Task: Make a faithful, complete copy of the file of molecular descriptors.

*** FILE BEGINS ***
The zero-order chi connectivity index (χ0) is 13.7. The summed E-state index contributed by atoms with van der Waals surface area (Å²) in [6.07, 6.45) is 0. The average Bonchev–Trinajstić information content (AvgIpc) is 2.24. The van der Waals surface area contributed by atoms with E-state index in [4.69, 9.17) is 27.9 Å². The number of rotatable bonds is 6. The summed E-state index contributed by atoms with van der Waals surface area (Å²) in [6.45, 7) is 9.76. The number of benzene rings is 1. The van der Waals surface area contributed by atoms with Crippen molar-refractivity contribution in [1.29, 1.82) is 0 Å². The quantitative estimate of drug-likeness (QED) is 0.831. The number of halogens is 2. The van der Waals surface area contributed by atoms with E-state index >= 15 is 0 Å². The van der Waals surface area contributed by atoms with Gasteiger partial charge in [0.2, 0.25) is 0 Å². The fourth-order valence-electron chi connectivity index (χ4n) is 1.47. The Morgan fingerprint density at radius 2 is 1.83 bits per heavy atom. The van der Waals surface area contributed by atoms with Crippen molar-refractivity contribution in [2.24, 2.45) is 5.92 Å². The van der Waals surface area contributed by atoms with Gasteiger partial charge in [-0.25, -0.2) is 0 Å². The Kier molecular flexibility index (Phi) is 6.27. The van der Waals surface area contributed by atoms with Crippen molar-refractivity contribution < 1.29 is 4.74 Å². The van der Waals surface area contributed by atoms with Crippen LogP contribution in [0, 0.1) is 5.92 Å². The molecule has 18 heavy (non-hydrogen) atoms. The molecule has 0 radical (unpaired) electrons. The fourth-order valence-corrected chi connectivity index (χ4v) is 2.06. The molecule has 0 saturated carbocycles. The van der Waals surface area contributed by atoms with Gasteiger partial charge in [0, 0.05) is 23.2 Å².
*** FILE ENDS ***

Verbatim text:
The zero-order chi connectivity index (χ0) is 13.7. The summed E-state index contributed by atoms with van der Waals surface area (Å²) in [6.07, 6.45) is 0. The average Bonchev–Trinajstić information content (AvgIpc) is 2.24. The van der Waals surface area contributed by atoms with E-state index in [4.69, 9.17) is 27.9 Å². The number of rotatable bonds is 6. The summed E-state index contributed by atoms with van der Waals surface area (Å²) in [6.45, 7) is 9.76. The number of benzene rings is 1. The van der Waals surface area contributed by atoms with Crippen molar-refractivity contribution in [1.29, 1.82) is 0 Å². The quantitative estimate of drug-likeness (QED) is 0.831. The number of halogens is 2. The van der Waals surface area contributed by atoms with E-state index >= 15 is 0 Å². The van der Waals surface area contributed by atoms with Gasteiger partial charge in [0.2, 0.25) is 0 Å². The fourth-order valence-electron chi connectivity index (χ4n) is 1.47. The Morgan fingerprint density at radius 2 is 1.83 bits per heavy atom. The van der Waals surface area contributed by atoms with Crippen molar-refractivity contribution in [2.24, 2.45) is 5.92 Å². The van der Waals surface area contributed by atoms with Gasteiger partial charge in [-0.25, -0.2) is 0 Å². The Kier molecular flexibility index (Phi) is 6.27. The van der Waals surface area contributed by atoms with Crippen molar-refractivity contribution < 1.29 is 4.74 Å². The van der Waals surface area contributed by atoms with Crippen LogP contribution in [0, 0.1) is 5.92 Å². The molecule has 18 heavy (non-hydrogen) atoms. The molecule has 0 radical (unpaired) electrons. The fourth-order valence-corrected chi connectivity index (χ4v) is 2.06. The molecule has 0 saturated carbocycles. The van der Waals surface area contributed by atoms with Gasteiger partial charge in [0, 0.05) is 23.2 Å².